Azerbaijan International

Winter 1999 (7.4)

Europe as Idea, Not Place

"The United States is not a member of the European Union but I have constantly urged European integration to move further and faster, and that includes Turkey.

"There are still those who see Europe in narrower terms. Their Europe might stop at this mountain range or that body of water or, worse yet, where people start to worship God in a different way. But there is a growing and encouraging consensus that understands Europe as an idea as much as a place. It's the idea that people can find strength and diversity of opinions, cultures and faiths, as along as they are commonly committed to democracy and human rights - the idea that people can be united without being uniform. If a community we loosely refer to as 'the West' is an idea, it has no fixed frontiers; it stretches as far as the frontiers of freedom can go.

"Ten years ago this month, the Berlin Wall tumbled, a curtain lifted across Europe. The best way to celebrate that anniversary is to rekindle the feeling of liberation for a new generation."

Bill Clinton, U.S. President, addressing the Turkish Grand National Assembly on November 15, 1999, in anticipation of the OSCE Summit that opened in Istanbul three days later.

Respecting Diversity
"Let me just say this in closing. We are here in Turkey, and it's an appropriate place to say this - thinking of Chechnya, thinking of all these issues, thinking of the trouble in the Caucasus, and the trouble in the Balkans. So much of the future of the 21st century will turn on developments in the vast region that lies between traditional notions of Asia and Europe, between the Muslim world and the West, between the parts of our community that are stable and prosperous and democratic, and those still struggling to build basic human security and freedom.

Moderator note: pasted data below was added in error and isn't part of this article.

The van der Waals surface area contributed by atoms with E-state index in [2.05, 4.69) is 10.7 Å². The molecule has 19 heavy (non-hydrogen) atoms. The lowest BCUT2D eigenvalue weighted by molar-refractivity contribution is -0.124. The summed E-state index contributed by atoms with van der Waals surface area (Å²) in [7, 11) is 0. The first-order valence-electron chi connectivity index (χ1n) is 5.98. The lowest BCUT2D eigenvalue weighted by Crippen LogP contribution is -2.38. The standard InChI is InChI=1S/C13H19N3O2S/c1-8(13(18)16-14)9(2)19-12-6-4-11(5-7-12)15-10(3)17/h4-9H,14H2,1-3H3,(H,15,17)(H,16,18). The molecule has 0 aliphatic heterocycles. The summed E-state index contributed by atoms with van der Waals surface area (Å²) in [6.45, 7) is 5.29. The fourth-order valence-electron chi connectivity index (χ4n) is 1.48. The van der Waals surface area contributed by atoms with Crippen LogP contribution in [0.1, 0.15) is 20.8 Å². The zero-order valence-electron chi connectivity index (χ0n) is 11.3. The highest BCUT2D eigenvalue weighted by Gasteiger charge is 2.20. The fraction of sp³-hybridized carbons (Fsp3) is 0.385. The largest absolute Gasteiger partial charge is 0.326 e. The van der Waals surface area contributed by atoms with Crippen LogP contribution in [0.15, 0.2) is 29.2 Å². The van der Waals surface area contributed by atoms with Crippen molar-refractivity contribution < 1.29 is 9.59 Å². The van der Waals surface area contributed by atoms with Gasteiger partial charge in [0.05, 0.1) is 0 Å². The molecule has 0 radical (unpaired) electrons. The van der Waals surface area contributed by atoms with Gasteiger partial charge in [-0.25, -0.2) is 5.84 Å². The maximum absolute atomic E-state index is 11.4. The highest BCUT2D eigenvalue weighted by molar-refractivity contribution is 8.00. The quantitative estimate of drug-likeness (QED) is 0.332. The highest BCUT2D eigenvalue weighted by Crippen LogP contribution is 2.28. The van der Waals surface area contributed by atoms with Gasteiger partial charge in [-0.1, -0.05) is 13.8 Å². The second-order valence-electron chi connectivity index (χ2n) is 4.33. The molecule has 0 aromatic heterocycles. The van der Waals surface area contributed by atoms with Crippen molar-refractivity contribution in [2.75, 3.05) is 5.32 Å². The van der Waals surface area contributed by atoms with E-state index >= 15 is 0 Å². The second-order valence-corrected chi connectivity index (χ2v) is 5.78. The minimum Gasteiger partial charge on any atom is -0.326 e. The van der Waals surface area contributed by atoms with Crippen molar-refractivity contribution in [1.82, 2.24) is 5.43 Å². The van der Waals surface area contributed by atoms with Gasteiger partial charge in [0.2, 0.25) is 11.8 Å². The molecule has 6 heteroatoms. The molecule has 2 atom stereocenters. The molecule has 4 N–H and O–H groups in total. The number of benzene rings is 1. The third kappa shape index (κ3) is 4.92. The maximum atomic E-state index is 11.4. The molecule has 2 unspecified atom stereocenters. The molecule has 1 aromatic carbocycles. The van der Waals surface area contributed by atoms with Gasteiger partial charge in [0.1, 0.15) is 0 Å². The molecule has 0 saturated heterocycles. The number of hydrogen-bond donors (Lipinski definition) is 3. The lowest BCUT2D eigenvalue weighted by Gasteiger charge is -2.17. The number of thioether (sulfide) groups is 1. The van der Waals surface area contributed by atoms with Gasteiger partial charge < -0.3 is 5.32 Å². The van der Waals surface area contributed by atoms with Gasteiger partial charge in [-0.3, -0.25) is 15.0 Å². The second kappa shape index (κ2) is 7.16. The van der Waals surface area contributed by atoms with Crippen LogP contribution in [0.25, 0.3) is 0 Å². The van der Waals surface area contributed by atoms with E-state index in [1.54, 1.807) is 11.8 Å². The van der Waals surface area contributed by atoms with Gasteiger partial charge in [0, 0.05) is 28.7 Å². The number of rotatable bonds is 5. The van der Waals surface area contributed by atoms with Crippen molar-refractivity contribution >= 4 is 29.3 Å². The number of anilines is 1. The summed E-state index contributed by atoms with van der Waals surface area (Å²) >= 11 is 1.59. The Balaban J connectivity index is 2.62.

"The people who live in these crossroads face truly momentous challenges and we're dealing with some of them today. They are trying to preserve their unique heritage and participate fully in the modern world. And there is no single, simple answer to all their problems, but there is a guidepost: this OSCE and its principle that human differences should be resolved democratically, with respect for diversity and the basic rights and freedom of every individual. That was true in 1975 [when the OSCE was founded], it is even more true today."

Bill Clinton, U.S. President, addressing representatives of the 54 nation states at the 1999 Summit of the OSCE (Organization for the Security and Cooperation in Europe) which took place in Istanbul's Jiragan Palace on November 18, 1999.

Azerbaijan International (7.4) Winter 1999.
© Azerbaijan International 1999. All rights reserved.

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